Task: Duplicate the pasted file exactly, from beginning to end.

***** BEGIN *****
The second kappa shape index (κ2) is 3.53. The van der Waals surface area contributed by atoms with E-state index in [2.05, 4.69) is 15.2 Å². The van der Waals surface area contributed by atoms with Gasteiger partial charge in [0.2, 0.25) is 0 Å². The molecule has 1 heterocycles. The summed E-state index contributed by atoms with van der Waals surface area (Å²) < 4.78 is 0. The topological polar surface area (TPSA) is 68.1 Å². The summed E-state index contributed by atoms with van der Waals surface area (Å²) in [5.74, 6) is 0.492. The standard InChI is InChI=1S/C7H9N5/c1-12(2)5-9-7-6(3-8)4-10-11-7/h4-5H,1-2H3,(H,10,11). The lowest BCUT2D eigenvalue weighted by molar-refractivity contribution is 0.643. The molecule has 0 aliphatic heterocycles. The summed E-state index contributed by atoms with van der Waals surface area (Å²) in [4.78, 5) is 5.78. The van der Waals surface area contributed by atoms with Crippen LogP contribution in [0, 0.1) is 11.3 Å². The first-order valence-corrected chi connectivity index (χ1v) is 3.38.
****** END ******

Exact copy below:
The second kappa shape index (κ2) is 3.53. The van der Waals surface area contributed by atoms with E-state index in [2.05, 4.69) is 15.2 Å². The van der Waals surface area contributed by atoms with Gasteiger partial charge in [0.2, 0.25) is 0 Å². The molecule has 1 heterocycles. The summed E-state index contributed by atoms with van der Waals surface area (Å²) < 4.78 is 0. The topological polar surface area (TPSA) is 68.1 Å². The summed E-state index contributed by atoms with van der Waals surface area (Å²) in [5.74, 6) is 0.492. The standard InChI is InChI=1S/C7H9N5/c1-12(2)5-9-7-6(3-8)4-10-11-7/h4-5H,1-2H3,(H,10,11). The lowest BCUT2D eigenvalue weighted by molar-refractivity contribution is 0.643. The molecule has 0 aliphatic heterocycles. The summed E-state index contributed by atoms with van der Waals surface area (Å²) in [4.78, 5) is 5.78. The van der Waals surface area contributed by atoms with Crippen LogP contribution in [0, 0.1) is 11.3 Å². The first-order valence-corrected chi connectivity index (χ1v) is 3.38.